001 Real-time Updating

Post date: 2014/9/25 下午 12:38:19

Real-time Updating

If you want your web page to reflect dynamic content, such as live graphs or data, the methods here might be helpful.

Page Refresh

A full page refresh is the simplest method for updating a page to reflect changes in live data. This can be easily achieved using a meta element in the page's head section. Including the line shown below requests that the browser will reload the page every 60 seconds.

<meta http-equiv="refresh" content="60" />

To make use of this technique, you need to update the page held on the server with the dynamic data. A example page is shown below.

File: refreshTest.html

<?xml version="1.0" encoding="utf-8"?> <!DOCTYPE html PUBLIC "-//W3C//DTD XHTML 1.0 Strict//EN" "http://www.w3.org/TR/xhtml1/DTD/xhtml1-strict.dtd"> <html xmlns="http://www.w3.org/1999/xhtml" xml:lang="en" lang="en"> <head> <title>Refresh Example</title> <meta http-equiv="Content-Type" content="text/html; charset=UTF-8" /> <meta http-equiv="refresh" content="60" /> </head> <body> <p>Content</p> </body> </html>

The big disadvantage of this technique is the whole page is reloaded. It is likely that only a small portion of the page will actually change. Your clients will end up having to download more and the web server will be sending data it doesn't have to. A more elegant approach is shown in the AJAX example.

Dynamic Images

Image updating is useful if you have dynamic graphs or perhaps a webcam. A simple bit of javascript can be used to request the browser to reload a new image at regular intervals.

The files give an example of this technique. The image plot.png is reloaded every 10 seconds. The main trick is appending a date string after the image file name to make sure the browser does not use a cached version of the image. As the date string is appended as a query string(the bit after the question mark), so the image file stored on the server is always just plot.png.

File: imgTest.html

<?xml version="1.0" encoding="utf-8"?> <!DOCTYPE html PUBLIC "-//W3C//DTD XHTML 1.0 Strict//EN" "http://www.w3.org/TR/xhtml1/DTD/xhtml1-strict.dtd"> <html xmlns="http://www.w3.org/1999/xhtml" xml:lang="en" lang="en"> <head> <title>Refresh Example</title> <meta http-equiv="Content-Type" content="text/html; charset=UTF-8" /> <script type="text/javascript" src="reloader.js"></script> </head> <body onload="reloadGraph()"> <img id="graph" src="plot.png" alt="My updating graph" /> </body> </html>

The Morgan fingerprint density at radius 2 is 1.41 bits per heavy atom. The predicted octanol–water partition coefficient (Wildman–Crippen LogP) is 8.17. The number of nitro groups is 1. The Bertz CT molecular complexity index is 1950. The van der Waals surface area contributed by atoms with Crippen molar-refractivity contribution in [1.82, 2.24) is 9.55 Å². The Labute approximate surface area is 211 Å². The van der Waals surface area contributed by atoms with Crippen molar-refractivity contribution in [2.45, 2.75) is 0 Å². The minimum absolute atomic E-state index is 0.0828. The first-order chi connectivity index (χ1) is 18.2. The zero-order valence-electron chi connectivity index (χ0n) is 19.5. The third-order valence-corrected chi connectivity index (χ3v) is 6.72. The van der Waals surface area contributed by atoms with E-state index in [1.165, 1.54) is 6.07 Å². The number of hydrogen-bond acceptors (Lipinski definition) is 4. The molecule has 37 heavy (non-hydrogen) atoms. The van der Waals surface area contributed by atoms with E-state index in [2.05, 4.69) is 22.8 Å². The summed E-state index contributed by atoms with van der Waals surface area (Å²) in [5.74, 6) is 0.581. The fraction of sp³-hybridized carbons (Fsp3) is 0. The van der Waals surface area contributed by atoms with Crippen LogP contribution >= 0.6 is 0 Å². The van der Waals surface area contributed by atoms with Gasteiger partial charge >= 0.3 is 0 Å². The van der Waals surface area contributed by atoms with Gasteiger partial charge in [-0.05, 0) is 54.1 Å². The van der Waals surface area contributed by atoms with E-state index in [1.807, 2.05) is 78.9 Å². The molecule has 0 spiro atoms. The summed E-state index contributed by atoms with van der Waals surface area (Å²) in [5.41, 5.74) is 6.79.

File: reloader.js

function reloadGraph() { var now = new Date(); document.images['graph'].src = 'plot.png?' + now.getTime(); // Start new timer (1 min) timeoutID = setTimeout('reloadGraph()', 60000); }

Dynamic Text

The following files provide a simple demonstration of AJAX. The result is a page that regularly updates to reflect changes made to a server side file. What makes it special is that only a portion of the page is reloaded, so you cut down on the amount of data downloaded by the client and the load on the web server.

There are three files. The main HTML page, ajaxTest.html that contains a div to hold the dynamically loaded data. Next, the javascript file, reloader.js that performs the reload at fixed intervals, in this case 60000ms, or once per minute. The last file, liveData is the actual data file that is placed in the div.

All you need to do now is regularly update the liveData file with the new content.

File: ajaxTest.html

<?xml version="1.0" encoding="utf-8"?> <!DOCTYPE html PUBLIC "-//W3C//DTD XHTML 1.0 Strict//EN" "http://www.w3.org/TR/xhtml1/DTD/xhtml1-strict.dtd"> <html xmlns="http://www.w3.org/1999/xhtml" xml:lang="en" lang="en"> <head> <title>AJAX Example</title> <meta http-equiv="Content-Type" content="text/html; charset=UTF-8" /> <script type="text/javascript" src="reloader.js"></script> </head> <body onload="reloadData()"> <div id="currentData" align="center"> <p>Loading Data...</p> </div> </body> </html>

File: reloader.js

var req; function reloadData() { var now = new Date(); url = 'liveData?' + now.getTime(); try { req = new XMLHttpRequest(); } catch (e) { try { req = new ActiveXObject("Msxml2.XMLHTTP"); } catch (e) { try { req = new ActiveXObject("Microsoft.XMLHTTP"); } catch (oc) { alert("No AJAX Support"); return; } } } req.onreadystatechange = processReqChange; req.open("GET", url, true); req.send(null); } function processReqChange() { // If req shows "complete" if (req.readyState == 4) { dataDiv = document.getElementById('currentData'); // If "OK" if (req.status == 200) { // Set current data text dataDiv.innerHTML = req.responseText; // Start new timer (1 min) timeoutID = setTimeout('reloadData()', 60000); } else { // Flag error dataDiv.innerHTML = '<p>There was a problem retrieving data: ' + req.statusText + '</p>'; } } }

Creating Live Data

When you have lots of browsers requesting pages that depends on live data, you need to be careful about how you update that data. For example, if you are regularly dynamically creating a new graph image, you need to make sure a half saved version of the image file is not served to a browser. If this happens, the browser will display a corrupt image, or nothing at all.

The trick is to first create your live file (an image, or text) to a temporary file. Next, when everything is saved, rename the file to the live file name.